Why West Elm Is Selling Experiences, Not Just Goods

The Brooklyn-based home-furnishings retailer launches a new program to give customers a taste of hands-on craftsmanship

Making indigo-dyed tote bags at the studio of Fleabags co-founder Shira Entis in Sunset Park (Photos courtesy of West Elm)

One of the maxims of business today is that every product needs a story. Where was it made? By whom? With what tools and techniques? Brooklyn-based home-furnishings retailer West Elm got on board that idea with gusto by stocking its stores in 85 cities with locally sourced goods, which in Brooklyn includes products from local makers like Dusen Dusen and Quiet Town.

Now the company is taking the concept a step further–by making customers part of the story. Last week the company introduced West Elm LOCAL Experiences, a series of limited-edition workshops with artisans and experts. In Brooklyn, the series launches with a class in natural indigo-dyeing with Shira Entis, the co-founder of  Fleabags, a canvas tote-bag company. Students will learn the history of indigo and make their own hand-dyed bags in Entis’s studio in Sunset Park. (The three-hour class is $130, materials included.) 

Entis is a believer in customer engagement, since her own business grew out of her experience as a flea-market enthusiast. “When you’re purchasing a good in a store, you’re purchasing it in this kind of impersonal way,” Entis told The Bridge. “When you buy something third-hand or online, you might be able to read the bio, but it’s so much more meaningful to have an in-person interaction.”

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Fleabags co-founder Entis has had a lifelong fascination with textile arts

Entis, a designer, and co-founder Alexandra Bell, a lawyer, launched their company in 2009. In their trips to flea markets, the co-founders had realized that they were in need of sturdier bags to tote their purchases. They started with the “Original Flea,” a bag designed to emulate a vintage tool bag. Nine years later, Fleabags now offers an array of tote bags and an entire collection of canvas and leather accessories.

The new experiences program grows out of West Elm’s five-year-old local-sourcing program, which sometimes literally involved the company’s president scouting for products at Brooklyn Flea. “We were part of their initial launch,” says Entis. “So we made some custom canvas tote bags for them. I had met Mo [Mullen], the head of the program, through one of my friends. We said that we would love to be a part of it and that’s how the relationship started.”

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Participants in the class will make their own dye and learn to make patterns by tying off the fabric

As Mullen, the company’s v.p. of business development, stated in launching the new series: “We are adding a new depth to the [local] program by offering authentic, curated experiences with our artisan partners that match their talents with our customers’ affinities. These interactive opportunities offer a personal, human connection to a destination city or hometown delivered through the creative lens of a local artist.” West Elm, which opened its first store in Dumbo in 2003, has lately been the fastest-growing branch of its parent company, Williams-Sonoma.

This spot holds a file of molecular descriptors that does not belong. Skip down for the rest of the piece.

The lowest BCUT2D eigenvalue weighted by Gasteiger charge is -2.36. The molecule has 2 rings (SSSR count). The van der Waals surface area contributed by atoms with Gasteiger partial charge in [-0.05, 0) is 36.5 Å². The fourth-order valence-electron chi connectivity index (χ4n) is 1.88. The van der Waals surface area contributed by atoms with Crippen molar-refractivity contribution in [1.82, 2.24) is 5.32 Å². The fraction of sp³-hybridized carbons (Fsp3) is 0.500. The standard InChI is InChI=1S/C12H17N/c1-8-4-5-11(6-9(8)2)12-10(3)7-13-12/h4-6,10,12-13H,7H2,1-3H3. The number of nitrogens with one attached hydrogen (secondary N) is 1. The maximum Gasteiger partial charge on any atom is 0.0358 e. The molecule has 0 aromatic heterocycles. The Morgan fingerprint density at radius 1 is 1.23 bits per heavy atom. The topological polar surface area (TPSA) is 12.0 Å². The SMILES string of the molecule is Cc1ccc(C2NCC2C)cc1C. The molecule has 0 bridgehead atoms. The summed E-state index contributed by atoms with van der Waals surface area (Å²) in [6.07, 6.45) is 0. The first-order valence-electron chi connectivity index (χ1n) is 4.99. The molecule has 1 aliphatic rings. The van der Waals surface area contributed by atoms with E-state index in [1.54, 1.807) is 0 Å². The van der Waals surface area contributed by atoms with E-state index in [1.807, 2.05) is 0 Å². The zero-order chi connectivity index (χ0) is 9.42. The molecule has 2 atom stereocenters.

The artisans chosen for the program are likely to benefit from the spotlight. “I think one way in which it could impact us is purely exposure,” said Entis. “Obviously West Elm is such a large player in a variety of spaces: furniture and decor and small goods. We’ve been around for a while, but our reach is pretty small. I think that the exposure could be big for us. The other way that I like to think about it is that it allows me to connect with the people in the community in a way that’s meaningful. I get to share a little bit about what I do as an artist and a designer and a female entrepreneur. I think that it’s a really cool opportunity.”  

The workshops will provide materials for their specialized crafts

West Elm is launching the experiences program in five markets. Participants will learn about art welding in Austin, sketching in Charleston, furniture designing in Detroit, and textile creation in Savannah. The first round of experiences will take place during April and May.  

Entis, who will be teaching a total of eight workshops, exudes a fascination with her craft. “I’ve always been interested in dyeing and textile arts. I used to spin yarn and knit since I was a little thing,” she says.  “I got introduced to indigo dyeing about six years ago and took workshops in Brooklyn. I was the student and now I’m the teacher.”

In 2016, the two founders of Fleabags expanded their offerings by launched a new brand, Immodest Cotton, a line of cotton accessories and home products made in India.

Arden Phillips is a New York-based writer and a graduate of the S.I. Newhouse School of Public Communications at Syracuse University, where she received a degree in Television, Radio, and Film.